John Uhler "Jack" Lemmon III (February 8, 1925 – June 27, 2001) was an American actor and musician. He starred in more than 60 films, including Some Like It Hot, The Apartment, Mister Roberts (for which he won the 1955 Best Supporting Actor Academy Award),Days of Wine and Roses, The Great Race, Irma la Douce, The Odd Couple, Save the Tiger (for which he won the 1973 Best Actor Academy Award), The Out-of-Towners, The China Syndrome, Missing (for which he won 'Best Actor' at the 1982 Cannes Film Festival), Glengarry Glen Ross, Grumpy Old Men and Grumpier Old Men.
Lemmon was born in an elevator at Newton-Wellesley Hospital in Newton, Massachusetts, a suburb of Boston. He was the only child of Mildred Burgess LaRue (née Noel) and John Uhler Lemmon, Jr., who was the president of a doughnut company. Lemmon attended John Ward Elementary School in Newton and The Rivers School in Weston, Massachusetts. He had stated that he knew he wanted to be an actor from the age of eight. Lemmon attended Phillips Academy (Class of 1943) and Harvard University (Class of 1947), where he lived in Eliot House and was an active member of several Drama Clubs - becoming president of the Hasty Pudding Club - as well as a member of the Delphic Club for Gentleman, a final club at Harvard. After Harvard, Lemmon joined the Navy,receiving V-12 training and serving as an ensign. On being discharged, he took up acting professionally, working on radio, television and Broadway. He studied acting under coach Uta Hagen. He also became enamored of the piano and learned to play it on his own. He could also play the harmonica, guitar, organ, and the double bass.
Lemmon's film debut was a bit part as a plasterer/painter in the 1949 film The Lady Takes a Sailor, but he was not noticed until his official debut, opposite Judy Holliday, in the 1954 comedy It Should Happen to You. Lemmon worked with many legendary leading ladies, among them Marilyn Monroe, Natalie Wood, Betty Grable, Janet Leigh, Shirley MacLaine, Lee Remick, Romy Schneider, Doris Day, Kim Novak, Judy Holliday, Rita Hayworth, June Allyson, Virna Lisi, Ann-Margret, Sophia Loren, and many more. He was also close friends with actors Tony Curtis, Ernie Kovacs, Walter Matthau, and Kevin Spacey. He made two films with Curtis, three films with Kovacs (Operation Mad Ball, Bell, Book and Candle, and It Happened to Jane), and eleven with Matthau.
Early in Lemmon's career he met comedian Ernie Kovacs while co-starring with him in Operation Mad Ball. Lemmon and Kovacs became close friends and appeared together in two subsequent films, Bell, Book and Candle and It Happened to Jane In 1977PBS broadcast a compilation series of Kovacs's television work, and Lemmon served as the narrator of the series. Lemmon discussed his friendship with Kovacs in the documentary, Ernie Kovacs: Television's Original Genius.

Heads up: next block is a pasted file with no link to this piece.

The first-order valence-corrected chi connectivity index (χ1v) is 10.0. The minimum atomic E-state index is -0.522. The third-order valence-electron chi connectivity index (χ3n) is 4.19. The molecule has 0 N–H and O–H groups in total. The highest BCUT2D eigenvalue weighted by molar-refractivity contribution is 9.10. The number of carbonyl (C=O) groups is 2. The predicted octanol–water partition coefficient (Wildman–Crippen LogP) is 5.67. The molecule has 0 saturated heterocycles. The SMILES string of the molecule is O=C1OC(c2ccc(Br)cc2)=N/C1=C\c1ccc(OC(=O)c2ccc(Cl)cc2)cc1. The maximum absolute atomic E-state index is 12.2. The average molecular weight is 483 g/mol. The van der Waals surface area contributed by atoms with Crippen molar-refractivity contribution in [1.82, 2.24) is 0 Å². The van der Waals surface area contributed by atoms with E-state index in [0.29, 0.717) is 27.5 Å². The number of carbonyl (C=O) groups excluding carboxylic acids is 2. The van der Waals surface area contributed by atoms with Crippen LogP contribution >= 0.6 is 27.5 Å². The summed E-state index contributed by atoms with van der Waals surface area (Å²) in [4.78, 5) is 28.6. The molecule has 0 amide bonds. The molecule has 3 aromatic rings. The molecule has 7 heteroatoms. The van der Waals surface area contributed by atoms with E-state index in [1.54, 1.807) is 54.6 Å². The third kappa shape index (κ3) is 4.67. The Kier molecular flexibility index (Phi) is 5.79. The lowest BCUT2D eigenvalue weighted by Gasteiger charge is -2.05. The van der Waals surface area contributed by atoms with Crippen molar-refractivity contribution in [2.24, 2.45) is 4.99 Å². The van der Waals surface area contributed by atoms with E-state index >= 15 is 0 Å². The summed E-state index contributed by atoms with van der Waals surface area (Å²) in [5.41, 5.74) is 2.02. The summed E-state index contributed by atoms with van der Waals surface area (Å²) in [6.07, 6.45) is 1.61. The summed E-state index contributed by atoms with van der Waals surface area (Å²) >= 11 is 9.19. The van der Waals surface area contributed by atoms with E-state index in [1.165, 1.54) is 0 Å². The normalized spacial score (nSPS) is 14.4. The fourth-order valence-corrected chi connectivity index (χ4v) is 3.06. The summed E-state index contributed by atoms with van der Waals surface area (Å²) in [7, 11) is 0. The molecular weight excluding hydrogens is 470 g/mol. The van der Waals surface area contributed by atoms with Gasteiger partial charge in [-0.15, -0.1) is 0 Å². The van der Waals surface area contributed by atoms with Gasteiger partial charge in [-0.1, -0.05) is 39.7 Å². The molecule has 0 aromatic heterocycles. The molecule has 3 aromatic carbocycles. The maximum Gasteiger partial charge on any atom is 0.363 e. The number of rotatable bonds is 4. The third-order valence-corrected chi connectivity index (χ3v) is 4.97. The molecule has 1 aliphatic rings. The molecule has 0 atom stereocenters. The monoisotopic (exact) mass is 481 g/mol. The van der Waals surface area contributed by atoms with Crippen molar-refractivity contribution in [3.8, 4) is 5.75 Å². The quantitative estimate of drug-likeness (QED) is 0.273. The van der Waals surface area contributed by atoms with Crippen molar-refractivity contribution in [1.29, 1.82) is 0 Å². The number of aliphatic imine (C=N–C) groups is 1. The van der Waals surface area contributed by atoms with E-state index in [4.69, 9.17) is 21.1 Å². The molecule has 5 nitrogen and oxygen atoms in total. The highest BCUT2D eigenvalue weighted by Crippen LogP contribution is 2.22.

He became a favorite actor of director Billy Wilder, starring in his films Some Like It Hot (for which he was awarded Best Actor at theCannes Film Festival), The Apartment, Irma la Douce, The Fortune Cookie, Avanti!, The Front Page, and Buddy Buddy. Wilder felt Lemmon had a natural tendency toward overacting that had to be tempered; the Wilder biography Nobody's Perfect quotes the director as saying, "Lemmon, I would describe him as a ham, a fine ham, and with ham you have to trim a little fat". The biography also quotes Lemmon as saying, "I am particularly susceptible to the parts I play... If my character was having a nervous breakdown, I started to have one".
He also had a longtime working relationship with director Blake Edwards, starring in My Sister Eileen (1955), Days of Wine and Roses(1962), The Great Race (1965) and That's Life! (1986).
Lemmon recorded an album in 1958 while filming Some Like It Hot with Marilyn Monroe. Twelve jazz tracks were created for Lemmon and another twelve were added. Lemmon played the piano and recorded his own versions of Monroe's trademark songs, I Wanna Be Loved By You and I'm Through With Love, for the album which was released in 1959 as A Twist of Lemmon/Some Like It Hot.
Lemmon was awarded the Best Supporting Actor Oscar in 1956 for Mister Roberts (1955) and the Best Actor Oscar for Save the Tiger (1973), becoming the first actor to achieve this rare double (the only other actors to achieve this are: Robert De Niro, Gene Hackman, Jack Nicholson, Kevin Spacey, and Denzel Washington). He was also nominated for a Best Actor Oscar for his role in the controversial film Missing in 1982, and for his roles in Some Like It Hot (1959), The Apartment (1960), Days of Wine and Roses (1962), The China Syndrome (1979), and Tribute (1980). He won another Cannes award for his performance in Missing (which received the Palme d'Or). In 1988, the American Film Institutegave him its Lifetime Achievement Award.